This is not a regular ant farm, this is a scale model of giant ant farm.

Not that.

I have a proposal that will extend their reach on both the wrestling industry and entertainment business, as well as giving talent a well-earned rest every once in a while.

The wrestling industry as a whole has a lot of top-tier talent on the independent scene right now. Whenever someone gets a little too popular in a specific market, WWE signs them to a contract and puts them in their NXT brand. Or, in the case of UK talent in particular, they’re signed and then they’re barely utilised.

The life of the average WWE Superstar is six days on the road and four or five nights performing for TV and live shows. There’s no off-season and talent are wrestling a faster style than ever, in order to compete with the independent talent I just mentioned. This causes a lot of strain on performer’s bodies, it’s an extremely physical job, and has lead to burn-outs and career-threatening injuries.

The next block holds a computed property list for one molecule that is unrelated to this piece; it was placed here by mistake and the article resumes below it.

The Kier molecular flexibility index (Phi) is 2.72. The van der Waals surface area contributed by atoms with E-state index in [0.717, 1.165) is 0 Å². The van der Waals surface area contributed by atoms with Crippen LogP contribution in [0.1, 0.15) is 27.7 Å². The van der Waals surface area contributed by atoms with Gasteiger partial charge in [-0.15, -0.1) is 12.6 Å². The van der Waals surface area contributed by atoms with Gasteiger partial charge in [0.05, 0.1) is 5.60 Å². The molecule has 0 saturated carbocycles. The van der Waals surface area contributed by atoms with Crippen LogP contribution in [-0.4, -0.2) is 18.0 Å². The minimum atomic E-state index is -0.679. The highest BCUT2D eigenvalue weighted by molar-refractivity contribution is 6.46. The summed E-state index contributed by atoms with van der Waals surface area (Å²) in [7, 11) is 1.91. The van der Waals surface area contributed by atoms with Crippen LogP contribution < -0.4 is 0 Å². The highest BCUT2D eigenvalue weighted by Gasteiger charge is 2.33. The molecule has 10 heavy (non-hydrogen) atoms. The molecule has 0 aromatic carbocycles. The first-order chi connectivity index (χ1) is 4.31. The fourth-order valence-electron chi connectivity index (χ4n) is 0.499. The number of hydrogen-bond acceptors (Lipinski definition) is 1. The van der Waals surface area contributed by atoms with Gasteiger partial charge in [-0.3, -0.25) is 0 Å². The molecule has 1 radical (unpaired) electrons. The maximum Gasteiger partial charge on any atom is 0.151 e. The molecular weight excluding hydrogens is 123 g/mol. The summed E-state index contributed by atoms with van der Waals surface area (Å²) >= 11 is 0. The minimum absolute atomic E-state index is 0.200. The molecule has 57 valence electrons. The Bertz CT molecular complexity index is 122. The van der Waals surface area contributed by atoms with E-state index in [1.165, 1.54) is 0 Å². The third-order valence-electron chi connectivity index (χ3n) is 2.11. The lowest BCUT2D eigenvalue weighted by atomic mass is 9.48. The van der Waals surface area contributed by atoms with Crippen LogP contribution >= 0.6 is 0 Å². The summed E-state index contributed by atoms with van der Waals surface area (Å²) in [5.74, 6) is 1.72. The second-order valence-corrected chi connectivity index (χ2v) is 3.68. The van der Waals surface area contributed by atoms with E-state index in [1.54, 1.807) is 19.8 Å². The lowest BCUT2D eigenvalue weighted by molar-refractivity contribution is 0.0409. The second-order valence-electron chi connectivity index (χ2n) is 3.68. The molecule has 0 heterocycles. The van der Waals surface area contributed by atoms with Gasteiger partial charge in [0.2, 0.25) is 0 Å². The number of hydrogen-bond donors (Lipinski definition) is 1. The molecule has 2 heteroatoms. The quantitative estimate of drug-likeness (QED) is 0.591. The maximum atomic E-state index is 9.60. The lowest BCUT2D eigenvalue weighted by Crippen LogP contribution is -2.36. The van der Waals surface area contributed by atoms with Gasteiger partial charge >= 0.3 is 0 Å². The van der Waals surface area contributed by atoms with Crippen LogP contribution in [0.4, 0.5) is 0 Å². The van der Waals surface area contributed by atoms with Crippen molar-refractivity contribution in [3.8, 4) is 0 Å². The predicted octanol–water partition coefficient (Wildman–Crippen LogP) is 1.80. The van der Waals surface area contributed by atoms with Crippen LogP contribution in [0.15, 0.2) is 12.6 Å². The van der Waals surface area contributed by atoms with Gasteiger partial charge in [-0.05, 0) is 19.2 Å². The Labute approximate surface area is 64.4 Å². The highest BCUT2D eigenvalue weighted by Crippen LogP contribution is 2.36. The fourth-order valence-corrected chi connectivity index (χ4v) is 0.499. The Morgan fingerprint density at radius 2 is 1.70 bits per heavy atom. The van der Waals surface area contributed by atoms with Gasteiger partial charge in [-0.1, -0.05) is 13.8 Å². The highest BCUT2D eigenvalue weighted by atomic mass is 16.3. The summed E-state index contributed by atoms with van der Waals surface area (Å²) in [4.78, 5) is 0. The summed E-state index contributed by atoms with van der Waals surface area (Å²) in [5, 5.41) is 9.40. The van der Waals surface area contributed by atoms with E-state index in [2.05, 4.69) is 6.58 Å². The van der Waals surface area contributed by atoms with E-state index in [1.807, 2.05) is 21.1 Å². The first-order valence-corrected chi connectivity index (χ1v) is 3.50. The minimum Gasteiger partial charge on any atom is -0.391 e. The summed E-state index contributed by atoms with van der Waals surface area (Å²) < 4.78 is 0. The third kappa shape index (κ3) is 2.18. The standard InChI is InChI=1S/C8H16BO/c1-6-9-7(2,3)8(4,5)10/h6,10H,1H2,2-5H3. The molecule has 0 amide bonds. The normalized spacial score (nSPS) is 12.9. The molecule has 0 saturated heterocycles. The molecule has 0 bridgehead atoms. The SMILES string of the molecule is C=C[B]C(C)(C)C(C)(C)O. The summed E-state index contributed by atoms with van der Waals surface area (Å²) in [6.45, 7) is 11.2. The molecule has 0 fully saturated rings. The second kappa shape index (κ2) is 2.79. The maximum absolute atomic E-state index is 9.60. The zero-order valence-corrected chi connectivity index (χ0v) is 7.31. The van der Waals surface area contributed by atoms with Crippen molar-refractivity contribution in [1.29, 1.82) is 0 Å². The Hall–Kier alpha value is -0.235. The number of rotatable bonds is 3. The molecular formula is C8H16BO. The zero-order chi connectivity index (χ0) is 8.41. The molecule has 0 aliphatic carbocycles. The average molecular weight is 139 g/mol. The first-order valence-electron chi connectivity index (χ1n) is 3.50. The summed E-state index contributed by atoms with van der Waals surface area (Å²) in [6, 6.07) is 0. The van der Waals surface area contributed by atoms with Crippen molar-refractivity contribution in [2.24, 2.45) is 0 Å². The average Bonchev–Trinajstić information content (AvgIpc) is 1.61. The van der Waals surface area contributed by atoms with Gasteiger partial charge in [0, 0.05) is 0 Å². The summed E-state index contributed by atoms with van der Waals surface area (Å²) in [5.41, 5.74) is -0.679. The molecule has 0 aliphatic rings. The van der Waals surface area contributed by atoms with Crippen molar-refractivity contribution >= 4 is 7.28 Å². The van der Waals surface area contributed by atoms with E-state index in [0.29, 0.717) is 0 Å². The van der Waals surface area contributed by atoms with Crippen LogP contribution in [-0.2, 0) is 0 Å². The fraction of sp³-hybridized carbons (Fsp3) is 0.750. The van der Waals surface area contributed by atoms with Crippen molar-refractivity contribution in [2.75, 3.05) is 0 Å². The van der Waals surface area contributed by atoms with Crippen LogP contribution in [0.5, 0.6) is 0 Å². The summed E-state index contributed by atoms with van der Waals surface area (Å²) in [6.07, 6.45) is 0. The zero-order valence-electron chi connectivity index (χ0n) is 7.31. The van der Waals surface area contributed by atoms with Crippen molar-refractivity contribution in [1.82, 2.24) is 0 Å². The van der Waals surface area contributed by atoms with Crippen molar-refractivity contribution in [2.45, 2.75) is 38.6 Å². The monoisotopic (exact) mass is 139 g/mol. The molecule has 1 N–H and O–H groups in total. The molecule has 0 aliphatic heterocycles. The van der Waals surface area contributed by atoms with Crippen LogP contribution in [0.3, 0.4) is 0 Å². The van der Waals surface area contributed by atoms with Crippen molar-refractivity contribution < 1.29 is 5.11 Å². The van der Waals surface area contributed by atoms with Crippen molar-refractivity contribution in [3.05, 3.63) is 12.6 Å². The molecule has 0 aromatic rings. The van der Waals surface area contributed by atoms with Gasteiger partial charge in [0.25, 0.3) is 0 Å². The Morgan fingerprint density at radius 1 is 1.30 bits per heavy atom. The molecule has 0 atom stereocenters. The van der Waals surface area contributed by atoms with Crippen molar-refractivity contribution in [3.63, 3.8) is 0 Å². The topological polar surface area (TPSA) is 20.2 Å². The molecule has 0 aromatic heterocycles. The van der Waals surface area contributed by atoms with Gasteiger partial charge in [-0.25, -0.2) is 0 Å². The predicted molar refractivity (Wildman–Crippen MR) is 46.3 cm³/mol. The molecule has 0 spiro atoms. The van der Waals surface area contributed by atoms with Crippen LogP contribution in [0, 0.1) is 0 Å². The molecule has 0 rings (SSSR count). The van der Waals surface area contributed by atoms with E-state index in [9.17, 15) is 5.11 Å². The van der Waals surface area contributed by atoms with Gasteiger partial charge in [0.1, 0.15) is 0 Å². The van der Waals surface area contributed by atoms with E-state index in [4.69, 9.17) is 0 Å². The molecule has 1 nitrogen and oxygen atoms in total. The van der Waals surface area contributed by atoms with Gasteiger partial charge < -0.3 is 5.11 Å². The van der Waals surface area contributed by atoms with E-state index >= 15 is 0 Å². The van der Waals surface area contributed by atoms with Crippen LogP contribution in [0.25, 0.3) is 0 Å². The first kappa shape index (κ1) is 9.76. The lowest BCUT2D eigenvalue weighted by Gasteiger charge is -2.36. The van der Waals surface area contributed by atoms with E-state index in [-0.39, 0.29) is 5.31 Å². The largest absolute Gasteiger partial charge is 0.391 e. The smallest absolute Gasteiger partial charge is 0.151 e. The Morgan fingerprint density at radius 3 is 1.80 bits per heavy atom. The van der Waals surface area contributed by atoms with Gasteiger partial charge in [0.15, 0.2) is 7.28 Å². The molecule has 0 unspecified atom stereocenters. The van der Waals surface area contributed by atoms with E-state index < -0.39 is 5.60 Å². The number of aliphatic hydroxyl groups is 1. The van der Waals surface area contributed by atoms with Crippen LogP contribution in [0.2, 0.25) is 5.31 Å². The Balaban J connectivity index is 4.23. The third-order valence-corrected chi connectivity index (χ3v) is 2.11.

I know I’d want a two month break after this

It’s also well documented that WWE dislike the term ‘wrestling’. Vince McMahon enjoys the term sports entertainment, but even that is too clunky for some of the younger executives. It seems to be that they’d rather wrestling was known simply as WWE. The same way that Disney don’t want you to see films, they want you to see a Disney Movie.

Human 1: “Hey bud, shall we go watch some wrestling?”

Human 2: “What’s wrestling?”

Human 1: “Where the people grapple each other to a soap-opera style storyline.”

Human 2: “Oh, you mean WWE?”

Human 1: “Yeah! Let’s watch some WWE and then go see a Disney before we come home and play an EA!”

Did you like that? I played Human 2. Really trying to break into the acting scene.